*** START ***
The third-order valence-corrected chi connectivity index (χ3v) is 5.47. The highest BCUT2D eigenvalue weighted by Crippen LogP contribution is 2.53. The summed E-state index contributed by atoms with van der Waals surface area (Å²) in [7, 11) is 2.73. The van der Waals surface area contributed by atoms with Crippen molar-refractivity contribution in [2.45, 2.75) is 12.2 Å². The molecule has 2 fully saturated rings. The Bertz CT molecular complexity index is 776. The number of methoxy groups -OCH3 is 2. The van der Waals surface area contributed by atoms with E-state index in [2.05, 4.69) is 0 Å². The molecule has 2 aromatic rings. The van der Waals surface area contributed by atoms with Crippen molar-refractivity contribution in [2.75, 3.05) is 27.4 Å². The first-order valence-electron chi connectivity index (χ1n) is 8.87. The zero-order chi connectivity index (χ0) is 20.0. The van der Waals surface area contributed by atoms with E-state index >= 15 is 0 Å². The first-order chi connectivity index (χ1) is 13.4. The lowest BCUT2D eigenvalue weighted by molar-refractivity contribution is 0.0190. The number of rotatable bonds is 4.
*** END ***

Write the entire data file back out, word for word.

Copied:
The third-order valence-corrected chi connectivity index (χ3v) is 5.47. The highest BCUT2D eigenvalue weighted by Crippen LogP contribution is 2.53. The summed E-state index contributed by atoms with van der Waals surface area (Å²) in [7, 11) is 2.73. The van der Waals surface area contributed by atoms with Crippen molar-refractivity contribution in [2.45, 2.75) is 12.2 Å². The molecule has 2 fully saturated rings. The Bertz CT molecular complexity index is 776. The number of methoxy groups -OCH3 is 2. The van der Waals surface area contributed by atoms with E-state index in [2.05, 4.69) is 0 Å². The molecule has 2 aromatic rings. The van der Waals surface area contributed by atoms with Crippen molar-refractivity contribution in [2.75, 3.05) is 27.4 Å². The first-order valence-electron chi connectivity index (χ1n) is 8.87. The zero-order chi connectivity index (χ0) is 20.0. The van der Waals surface area contributed by atoms with E-state index >= 15 is 0 Å². The first-order chi connectivity index (χ1) is 13.4. The lowest BCUT2D eigenvalue weighted by molar-refractivity contribution is 0.0190. The number of rotatable bonds is 4.